But interestingly it does appear to stick with regular plastic pulleys which aren’t infinitely recyclable.

Canyon 3D-printed alloy sustainable mountain bike prototype,  photo by BIKE Magazin, Trickstuff brakes

A huge part of BIKE’s Cradle-2-Cradle sustainable bike experiment ultimately boils down to the recyclability of individual components. That’s one key way how bikes can truly be more sustainable. And it comes back to companies that are responsibly producing products with recyclable material.

The Trickstuff brakes on this bike are a good example of a product built to last, with service parts available, but also in that they can be melted down at the end of their life and the aluminum given another life.

Schwalbe also already collects damaged inner tubes from bike shops to be used to manufacture new tubes, and likely their tires can be recycled in a similar way.

Canyon 3D-printed MTB – Coming soon?

Canyon 3D-printed alloy sustainable mountain bike prototype,  photo by BIKE Magazin, riding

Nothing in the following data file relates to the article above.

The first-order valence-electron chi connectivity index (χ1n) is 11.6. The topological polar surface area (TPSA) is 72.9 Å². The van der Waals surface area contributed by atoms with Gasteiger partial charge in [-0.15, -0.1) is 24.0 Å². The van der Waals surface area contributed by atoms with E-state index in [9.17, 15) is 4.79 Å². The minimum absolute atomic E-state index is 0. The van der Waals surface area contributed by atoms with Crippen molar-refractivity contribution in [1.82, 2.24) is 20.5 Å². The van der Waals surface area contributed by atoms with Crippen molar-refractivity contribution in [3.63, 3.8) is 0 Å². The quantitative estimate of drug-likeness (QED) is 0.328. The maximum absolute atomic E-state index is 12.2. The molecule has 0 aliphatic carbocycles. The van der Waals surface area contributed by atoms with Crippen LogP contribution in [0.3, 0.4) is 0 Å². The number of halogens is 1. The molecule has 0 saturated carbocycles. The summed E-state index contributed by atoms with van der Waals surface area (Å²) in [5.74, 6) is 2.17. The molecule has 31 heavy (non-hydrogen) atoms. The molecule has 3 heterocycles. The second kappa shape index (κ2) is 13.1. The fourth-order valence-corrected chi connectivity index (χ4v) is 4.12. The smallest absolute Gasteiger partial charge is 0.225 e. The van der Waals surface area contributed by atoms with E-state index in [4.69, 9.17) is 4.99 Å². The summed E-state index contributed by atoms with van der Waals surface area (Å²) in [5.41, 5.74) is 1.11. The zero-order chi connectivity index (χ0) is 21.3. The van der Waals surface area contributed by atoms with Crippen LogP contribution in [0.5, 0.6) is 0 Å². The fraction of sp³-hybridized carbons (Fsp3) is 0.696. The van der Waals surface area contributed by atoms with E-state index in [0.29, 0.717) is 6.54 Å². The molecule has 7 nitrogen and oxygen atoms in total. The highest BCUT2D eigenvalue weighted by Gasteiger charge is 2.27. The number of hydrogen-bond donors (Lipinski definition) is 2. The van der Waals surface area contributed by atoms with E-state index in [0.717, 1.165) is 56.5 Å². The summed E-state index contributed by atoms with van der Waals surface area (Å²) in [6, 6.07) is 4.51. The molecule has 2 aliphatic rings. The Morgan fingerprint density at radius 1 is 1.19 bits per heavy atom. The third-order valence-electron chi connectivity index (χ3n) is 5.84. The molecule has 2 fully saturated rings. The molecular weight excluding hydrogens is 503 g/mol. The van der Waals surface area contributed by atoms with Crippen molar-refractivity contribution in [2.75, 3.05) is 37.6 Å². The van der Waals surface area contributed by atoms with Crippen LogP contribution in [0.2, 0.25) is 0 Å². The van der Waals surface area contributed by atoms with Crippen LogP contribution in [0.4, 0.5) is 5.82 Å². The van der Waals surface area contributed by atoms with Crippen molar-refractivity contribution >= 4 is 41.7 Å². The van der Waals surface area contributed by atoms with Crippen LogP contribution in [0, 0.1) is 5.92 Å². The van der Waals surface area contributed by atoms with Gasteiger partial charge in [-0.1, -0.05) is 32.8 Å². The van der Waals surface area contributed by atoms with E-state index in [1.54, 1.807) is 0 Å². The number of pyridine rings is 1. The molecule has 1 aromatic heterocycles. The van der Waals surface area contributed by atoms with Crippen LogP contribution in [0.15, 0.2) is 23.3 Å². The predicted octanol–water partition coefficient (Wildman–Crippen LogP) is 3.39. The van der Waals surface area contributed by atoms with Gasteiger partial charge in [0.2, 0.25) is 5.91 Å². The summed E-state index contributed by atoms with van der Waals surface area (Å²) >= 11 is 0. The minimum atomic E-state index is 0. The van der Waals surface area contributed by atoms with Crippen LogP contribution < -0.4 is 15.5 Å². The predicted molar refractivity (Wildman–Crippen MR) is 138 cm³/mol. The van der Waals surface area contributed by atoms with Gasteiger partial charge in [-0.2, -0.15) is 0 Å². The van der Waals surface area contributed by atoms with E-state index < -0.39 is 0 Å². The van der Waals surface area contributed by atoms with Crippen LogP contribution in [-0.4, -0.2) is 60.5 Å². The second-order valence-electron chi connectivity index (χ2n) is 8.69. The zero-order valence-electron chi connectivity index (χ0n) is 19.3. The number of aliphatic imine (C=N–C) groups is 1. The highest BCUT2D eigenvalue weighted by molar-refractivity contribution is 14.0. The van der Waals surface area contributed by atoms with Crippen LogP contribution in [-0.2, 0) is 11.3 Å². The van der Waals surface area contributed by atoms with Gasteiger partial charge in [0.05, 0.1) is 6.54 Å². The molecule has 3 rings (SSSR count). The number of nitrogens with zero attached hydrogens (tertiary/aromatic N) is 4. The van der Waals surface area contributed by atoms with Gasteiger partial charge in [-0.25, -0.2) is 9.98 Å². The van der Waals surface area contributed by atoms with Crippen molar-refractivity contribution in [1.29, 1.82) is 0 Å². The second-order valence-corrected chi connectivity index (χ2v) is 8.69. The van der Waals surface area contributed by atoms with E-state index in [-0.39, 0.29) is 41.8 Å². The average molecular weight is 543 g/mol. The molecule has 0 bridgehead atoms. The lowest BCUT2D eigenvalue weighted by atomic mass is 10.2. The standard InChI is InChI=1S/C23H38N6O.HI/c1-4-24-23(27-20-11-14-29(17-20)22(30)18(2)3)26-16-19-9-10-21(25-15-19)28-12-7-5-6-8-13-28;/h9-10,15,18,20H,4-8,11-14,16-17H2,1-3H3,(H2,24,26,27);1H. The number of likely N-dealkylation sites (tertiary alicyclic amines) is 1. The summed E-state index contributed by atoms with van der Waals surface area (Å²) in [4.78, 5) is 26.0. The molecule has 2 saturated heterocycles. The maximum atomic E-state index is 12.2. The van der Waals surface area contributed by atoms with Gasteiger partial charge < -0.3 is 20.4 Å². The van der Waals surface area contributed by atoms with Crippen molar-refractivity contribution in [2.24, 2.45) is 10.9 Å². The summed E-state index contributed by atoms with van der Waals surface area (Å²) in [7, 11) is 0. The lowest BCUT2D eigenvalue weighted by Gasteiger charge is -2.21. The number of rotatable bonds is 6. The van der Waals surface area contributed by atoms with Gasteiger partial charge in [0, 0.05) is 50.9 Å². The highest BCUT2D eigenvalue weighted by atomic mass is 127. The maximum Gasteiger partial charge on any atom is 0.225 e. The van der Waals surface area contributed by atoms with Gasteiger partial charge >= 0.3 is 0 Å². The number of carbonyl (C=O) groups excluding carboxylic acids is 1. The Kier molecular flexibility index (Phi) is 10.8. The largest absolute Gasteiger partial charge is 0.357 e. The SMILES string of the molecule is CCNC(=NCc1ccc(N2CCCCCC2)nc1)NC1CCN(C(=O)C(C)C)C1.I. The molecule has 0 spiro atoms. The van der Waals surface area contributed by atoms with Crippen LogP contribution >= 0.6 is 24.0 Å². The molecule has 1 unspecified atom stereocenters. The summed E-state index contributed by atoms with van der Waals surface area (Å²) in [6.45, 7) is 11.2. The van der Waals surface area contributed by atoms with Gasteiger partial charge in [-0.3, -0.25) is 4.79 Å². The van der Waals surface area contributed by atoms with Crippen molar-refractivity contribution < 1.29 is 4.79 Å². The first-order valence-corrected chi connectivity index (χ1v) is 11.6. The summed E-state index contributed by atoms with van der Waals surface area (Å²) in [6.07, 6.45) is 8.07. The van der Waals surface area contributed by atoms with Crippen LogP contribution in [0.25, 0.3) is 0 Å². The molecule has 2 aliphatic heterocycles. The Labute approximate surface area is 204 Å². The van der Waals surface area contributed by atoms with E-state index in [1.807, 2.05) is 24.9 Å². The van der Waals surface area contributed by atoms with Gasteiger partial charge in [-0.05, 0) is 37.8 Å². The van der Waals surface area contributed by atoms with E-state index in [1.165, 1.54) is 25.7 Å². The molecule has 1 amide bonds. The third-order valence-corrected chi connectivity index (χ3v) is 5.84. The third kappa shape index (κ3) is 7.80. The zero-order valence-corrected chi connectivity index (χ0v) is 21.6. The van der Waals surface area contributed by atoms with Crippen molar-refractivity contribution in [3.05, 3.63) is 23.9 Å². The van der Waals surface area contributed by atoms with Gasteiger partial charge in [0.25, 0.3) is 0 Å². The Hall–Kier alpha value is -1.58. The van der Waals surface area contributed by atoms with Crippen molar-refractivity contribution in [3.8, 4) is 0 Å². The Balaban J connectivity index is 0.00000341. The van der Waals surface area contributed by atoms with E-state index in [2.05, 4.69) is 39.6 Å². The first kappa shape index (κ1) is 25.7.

For the time being, this 3D-printed alloy Canyon hardtail frame and its rigid 29er XC fork are prototypes only – although it is clearly a rideable bike. BIKE Magazin says their Project:RideGreen Cradle-2-Cradle bike project will keep going as they work with these and more manufacturers in the bike industry to rethink the ultimate sustainability of bike products.

And Canyon seems open to both taking a deeper look at how they can optimize bike manufacturing using similar sustainable manufacturing techniques like this, and to generally pursuing alternative technologies to further the development of their mass-produced bikes. So maybe a 3D-printed Canyon bike isn’t as far off as you might imagine.